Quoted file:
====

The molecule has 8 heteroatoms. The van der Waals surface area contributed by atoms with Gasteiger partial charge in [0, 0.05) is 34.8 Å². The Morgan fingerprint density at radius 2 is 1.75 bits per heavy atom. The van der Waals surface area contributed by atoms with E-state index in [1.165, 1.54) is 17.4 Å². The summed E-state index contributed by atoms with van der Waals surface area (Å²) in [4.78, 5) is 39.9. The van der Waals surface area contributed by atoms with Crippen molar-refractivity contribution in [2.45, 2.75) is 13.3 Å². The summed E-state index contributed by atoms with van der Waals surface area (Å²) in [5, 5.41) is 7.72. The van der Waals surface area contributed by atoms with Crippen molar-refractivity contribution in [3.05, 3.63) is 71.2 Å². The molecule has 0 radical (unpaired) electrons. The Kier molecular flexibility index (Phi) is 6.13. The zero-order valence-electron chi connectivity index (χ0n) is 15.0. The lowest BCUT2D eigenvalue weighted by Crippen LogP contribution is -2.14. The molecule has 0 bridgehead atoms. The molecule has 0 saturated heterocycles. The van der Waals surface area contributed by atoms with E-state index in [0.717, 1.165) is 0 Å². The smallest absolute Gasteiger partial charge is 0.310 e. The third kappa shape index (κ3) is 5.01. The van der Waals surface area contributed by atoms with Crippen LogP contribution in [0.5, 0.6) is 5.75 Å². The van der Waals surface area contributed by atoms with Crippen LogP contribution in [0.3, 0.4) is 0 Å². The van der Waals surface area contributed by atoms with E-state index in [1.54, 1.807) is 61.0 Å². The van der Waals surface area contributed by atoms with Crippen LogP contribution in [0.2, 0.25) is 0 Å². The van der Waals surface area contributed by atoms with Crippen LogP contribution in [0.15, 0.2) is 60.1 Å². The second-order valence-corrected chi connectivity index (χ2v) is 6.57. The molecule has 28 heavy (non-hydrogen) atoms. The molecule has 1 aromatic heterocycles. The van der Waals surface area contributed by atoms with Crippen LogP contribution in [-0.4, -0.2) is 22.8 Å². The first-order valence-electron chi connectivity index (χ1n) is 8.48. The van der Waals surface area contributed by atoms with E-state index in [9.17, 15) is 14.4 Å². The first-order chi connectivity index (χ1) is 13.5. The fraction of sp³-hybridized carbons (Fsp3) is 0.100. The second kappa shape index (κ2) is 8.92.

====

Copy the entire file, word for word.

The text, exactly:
The molecule has 8 heteroatoms. The van der Waals surface area contributed by atoms with Gasteiger partial charge in [0, 0.05) is 34.8 Å². The Morgan fingerprint density at radius 2 is 1.75 bits per heavy atom. The van der Waals surface area contributed by atoms with E-state index in [1.165, 1.54) is 17.4 Å². The summed E-state index contributed by atoms with van der Waals surface area (Å²) in [4.78, 5) is 39.9. The van der Waals surface area contributed by atoms with Crippen molar-refractivity contribution in [2.45, 2.75) is 13.3 Å². The summed E-state index contributed by atoms with van der Waals surface area (Å²) in [5, 5.41) is 7.72. The van der Waals surface area contributed by atoms with Crippen molar-refractivity contribution in [3.05, 3.63) is 71.2 Å². The molecule has 0 radical (unpaired) electrons. The Kier molecular flexibility index (Phi) is 6.13. The zero-order valence-electron chi connectivity index (χ0n) is 15.0. The lowest BCUT2D eigenvalue weighted by Crippen LogP contribution is -2.14. The molecule has 0 bridgehead atoms. The molecule has 0 saturated heterocycles. The van der Waals surface area contributed by atoms with E-state index in [0.717, 1.165) is 0 Å². The smallest absolute Gasteiger partial charge is 0.310 e. The third kappa shape index (κ3) is 5.01. The van der Waals surface area contributed by atoms with Crippen LogP contribution in [0.5, 0.6) is 5.75 Å². The van der Waals surface area contributed by atoms with Crippen LogP contribution in [0.3, 0.4) is 0 Å². The van der Waals surface area contributed by atoms with E-state index in [1.54, 1.807) is 61.0 Å². The van der Waals surface area contributed by atoms with Crippen LogP contribution in [0.2, 0.25) is 0 Å². The van der Waals surface area contributed by atoms with Crippen LogP contribution in [0.15, 0.2) is 60.1 Å². The second-order valence-corrected chi connectivity index (χ2v) is 6.57. The molecule has 28 heavy (non-hydrogen) atoms. The molecule has 1 aromatic heterocycles. The van der Waals surface area contributed by atoms with Crippen LogP contribution in [-0.4, -0.2) is 22.8 Å². The first-order valence-electron chi connectivity index (χ1n) is 8.48. The van der Waals surface area contributed by atoms with E-state index in [9.17, 15) is 14.4 Å². The first-order chi connectivity index (χ1) is 13.5. The fraction of sp³-hybridized carbons (Fsp3) is 0.100. The second kappa shape index (κ2) is 8.92.